Reduced sIgA levels are commonly seen in individuals with low immune system, food allergies, bacterial overgrowth of the small intestine and other digestive disturbances, chronic Candida and parasitic infections. Many people with sIgA-deficiency are asymptomatic. It is not understood why some individuals with sIgA deficiency have almost no complains while others are quite sick.
Those who do have symptoms typically have recurring ear, sinus, or lung infections that may not respond to regular treatment, even with antibiotics. Other problems include multiple food allergies, asthma, chronic diarrhoea, and autoimmune diseases such as lupus and rheumatoid arthritis.
Since sIgA serves to protect the gut, lower levels can also lead to an increased risk of ‘leaky gut’ or dysbiosis (microbial overgrowth in the small intestine). When sIgA is decreased and is unable to adequately fight invaders attacking the intestinal wall, the gut becomes inflamed and irritated resulting in the integrity of the gut wall becoming weakened allowing toxins or undigested food particles to enter the body via the blood stream. These food particles cause the body to react by creating other classes of immunoglobulins, primarily IgG, to protect the blood and tissues. A person with leaky gut may therefore have IgG reactions to many foods which are detected in blood tests.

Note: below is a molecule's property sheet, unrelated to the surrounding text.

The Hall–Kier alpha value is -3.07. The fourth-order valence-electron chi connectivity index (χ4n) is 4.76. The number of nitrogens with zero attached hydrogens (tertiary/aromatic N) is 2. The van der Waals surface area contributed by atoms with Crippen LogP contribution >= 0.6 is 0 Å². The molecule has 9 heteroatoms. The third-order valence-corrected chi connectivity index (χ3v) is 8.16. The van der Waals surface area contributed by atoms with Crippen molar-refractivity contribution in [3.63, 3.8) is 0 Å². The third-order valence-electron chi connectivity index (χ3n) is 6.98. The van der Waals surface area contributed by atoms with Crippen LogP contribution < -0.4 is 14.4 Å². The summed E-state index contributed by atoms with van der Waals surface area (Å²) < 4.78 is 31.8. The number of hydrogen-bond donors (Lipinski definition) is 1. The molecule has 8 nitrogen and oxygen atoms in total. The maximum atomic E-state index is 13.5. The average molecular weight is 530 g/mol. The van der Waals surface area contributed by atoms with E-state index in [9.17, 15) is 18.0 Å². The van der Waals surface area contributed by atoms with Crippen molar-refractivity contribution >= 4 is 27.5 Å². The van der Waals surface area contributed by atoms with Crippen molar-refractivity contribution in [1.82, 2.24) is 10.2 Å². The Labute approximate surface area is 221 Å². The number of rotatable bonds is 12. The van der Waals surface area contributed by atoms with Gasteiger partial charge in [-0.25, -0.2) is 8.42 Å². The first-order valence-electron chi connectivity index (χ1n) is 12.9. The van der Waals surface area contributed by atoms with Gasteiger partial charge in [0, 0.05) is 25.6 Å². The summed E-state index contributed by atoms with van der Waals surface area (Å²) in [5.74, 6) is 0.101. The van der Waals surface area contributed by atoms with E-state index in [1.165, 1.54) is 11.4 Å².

For more detailed information on IgA and its importance for our overall health please see my article on 'Importance of secretory Immunoglobulin A (sIgA) for digestive and overall health'.